Solving a computational problem requires resources and the fundamental question studied in this research area is to determine, as closely as possible, the computational difficulty of basic problems. This general question has many flavors as there are many different types of resources and many different computational problems. As larger instances of the same problem are harder to solve the key object to study is how resources consumed grow as a function of the size of the input.
The best known resource is time, which is measured as the number of elementary operations needed to solve the problem at hand. A theoretical notion, that mostly agrees well with practice, is that a problem is efficiently solvable if and only if it can be solved by an algorithm with running time that grows as a polynomial function of the size of the inputs. The most famous problem in complexity theory is whether NP equals P. In every day terms this is the question whether for any problem where a good solution can be verified efficiently can such a solution can also be found efficiently.
Results in algorithms and complexity comes in two different forms. Algorithmic results where algorithms are designed and analyzed and hardness results, where a proof, possibly using a well established conjecture such as NP is not in P, is given that a computational problem requires large resources.
For problems where it is known that it is hard to find the globally optimal solution it is possible to have efficient algorithms that finds a solution of provably good quality. One example is to find a solution that is only 10% worse than the optimal solution. We are interested in proving both the existence and noneexistence of such algorithms. In some other situations it is interesting to look for algorithms running in mildly exponential time.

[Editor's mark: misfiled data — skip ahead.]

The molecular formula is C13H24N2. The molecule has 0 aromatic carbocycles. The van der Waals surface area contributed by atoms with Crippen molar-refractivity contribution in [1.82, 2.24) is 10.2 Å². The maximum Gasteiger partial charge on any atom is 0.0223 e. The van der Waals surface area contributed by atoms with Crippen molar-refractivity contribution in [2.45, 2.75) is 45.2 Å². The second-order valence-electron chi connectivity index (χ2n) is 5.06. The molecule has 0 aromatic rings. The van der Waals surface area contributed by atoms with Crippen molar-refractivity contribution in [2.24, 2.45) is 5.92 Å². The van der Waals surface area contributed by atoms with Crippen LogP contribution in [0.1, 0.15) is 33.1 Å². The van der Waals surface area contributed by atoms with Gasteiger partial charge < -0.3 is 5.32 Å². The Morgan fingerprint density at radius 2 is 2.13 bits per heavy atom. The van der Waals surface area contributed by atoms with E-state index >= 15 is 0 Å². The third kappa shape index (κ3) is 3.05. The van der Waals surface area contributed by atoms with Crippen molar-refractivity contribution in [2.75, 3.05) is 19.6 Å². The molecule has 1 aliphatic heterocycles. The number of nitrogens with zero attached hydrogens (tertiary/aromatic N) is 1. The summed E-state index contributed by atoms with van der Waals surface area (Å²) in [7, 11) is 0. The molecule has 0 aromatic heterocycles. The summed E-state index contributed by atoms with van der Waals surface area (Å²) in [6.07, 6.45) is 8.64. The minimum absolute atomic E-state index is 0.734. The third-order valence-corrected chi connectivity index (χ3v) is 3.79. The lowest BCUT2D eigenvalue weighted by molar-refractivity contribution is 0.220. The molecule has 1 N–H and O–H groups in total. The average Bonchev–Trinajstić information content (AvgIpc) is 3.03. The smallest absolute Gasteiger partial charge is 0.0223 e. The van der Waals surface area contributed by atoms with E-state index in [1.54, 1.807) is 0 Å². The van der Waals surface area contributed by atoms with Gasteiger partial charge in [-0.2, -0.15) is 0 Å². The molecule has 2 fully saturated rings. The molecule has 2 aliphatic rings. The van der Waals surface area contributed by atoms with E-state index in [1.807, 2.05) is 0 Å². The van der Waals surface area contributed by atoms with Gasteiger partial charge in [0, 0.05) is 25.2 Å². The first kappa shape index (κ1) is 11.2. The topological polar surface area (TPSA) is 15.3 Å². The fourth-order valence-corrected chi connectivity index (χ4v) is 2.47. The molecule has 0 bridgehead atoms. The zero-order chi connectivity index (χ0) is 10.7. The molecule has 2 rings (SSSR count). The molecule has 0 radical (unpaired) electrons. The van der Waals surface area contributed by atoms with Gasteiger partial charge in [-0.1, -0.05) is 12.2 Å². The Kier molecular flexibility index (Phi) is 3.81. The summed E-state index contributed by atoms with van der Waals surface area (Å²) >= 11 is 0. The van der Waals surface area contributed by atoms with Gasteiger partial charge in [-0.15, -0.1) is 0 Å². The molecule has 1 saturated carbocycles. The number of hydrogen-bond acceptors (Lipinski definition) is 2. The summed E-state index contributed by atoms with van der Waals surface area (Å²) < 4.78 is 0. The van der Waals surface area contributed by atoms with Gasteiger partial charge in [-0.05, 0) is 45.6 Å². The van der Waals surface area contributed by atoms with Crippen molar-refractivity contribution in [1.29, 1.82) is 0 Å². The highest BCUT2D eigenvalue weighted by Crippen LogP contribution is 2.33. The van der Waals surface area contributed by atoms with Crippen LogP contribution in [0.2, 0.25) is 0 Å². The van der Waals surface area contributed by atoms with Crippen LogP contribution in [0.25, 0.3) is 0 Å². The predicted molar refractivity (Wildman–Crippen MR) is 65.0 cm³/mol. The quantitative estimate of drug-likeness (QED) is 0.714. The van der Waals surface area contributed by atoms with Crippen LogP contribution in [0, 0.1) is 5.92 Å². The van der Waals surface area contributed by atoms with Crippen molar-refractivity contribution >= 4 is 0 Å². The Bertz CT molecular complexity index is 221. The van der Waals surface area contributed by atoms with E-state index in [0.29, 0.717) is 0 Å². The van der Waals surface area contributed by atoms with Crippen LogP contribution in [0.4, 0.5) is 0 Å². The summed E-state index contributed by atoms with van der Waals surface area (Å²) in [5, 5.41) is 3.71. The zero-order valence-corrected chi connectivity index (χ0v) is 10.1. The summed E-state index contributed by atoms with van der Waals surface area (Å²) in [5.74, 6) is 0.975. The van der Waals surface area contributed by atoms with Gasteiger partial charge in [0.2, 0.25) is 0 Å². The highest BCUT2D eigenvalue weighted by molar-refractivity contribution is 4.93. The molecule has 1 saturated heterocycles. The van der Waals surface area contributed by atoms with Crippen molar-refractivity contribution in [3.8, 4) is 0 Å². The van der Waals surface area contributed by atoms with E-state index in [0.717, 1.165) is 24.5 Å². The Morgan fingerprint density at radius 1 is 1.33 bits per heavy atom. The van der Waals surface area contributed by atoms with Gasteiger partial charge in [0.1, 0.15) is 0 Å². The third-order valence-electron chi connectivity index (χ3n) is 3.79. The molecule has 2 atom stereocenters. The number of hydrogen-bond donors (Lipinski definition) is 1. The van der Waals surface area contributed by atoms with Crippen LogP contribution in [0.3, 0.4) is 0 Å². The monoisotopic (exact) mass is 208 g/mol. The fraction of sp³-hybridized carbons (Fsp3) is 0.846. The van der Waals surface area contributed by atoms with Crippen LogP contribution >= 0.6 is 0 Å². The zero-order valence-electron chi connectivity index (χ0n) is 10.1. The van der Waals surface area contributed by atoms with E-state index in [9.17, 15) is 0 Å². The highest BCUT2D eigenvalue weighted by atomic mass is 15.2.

Proof complexity and Sat-solvers
In some situations it might be possible to spend a long time looking for a solution but it is crucial that there is a short proof that the answer is correct. This proof might be done in a number of different formalisms and this results in a rich set of questions. The study of one such formalism called resolution is tied closely to the study of algorithms for satisfiability so called Sat-solvers. Somewhat surprisingly this NP-complete problem has algorithms capable of solving many instances appearing in practice.
Dynamic and distributed algorithms
Modern information is hard for computers to process because it scatters in many places and changes rapidly, among other reasons. We are studying mathematical questions that might lead to better ways (algorithms) for computers to handle such information.
When information changes we speak of dynamic algorithms and when each processor only controls a small fraction of the input we call this distributed computation. Somewhat surprisingly there are similarities between these situations and we are currently exploring these.
ERC, KAW, VR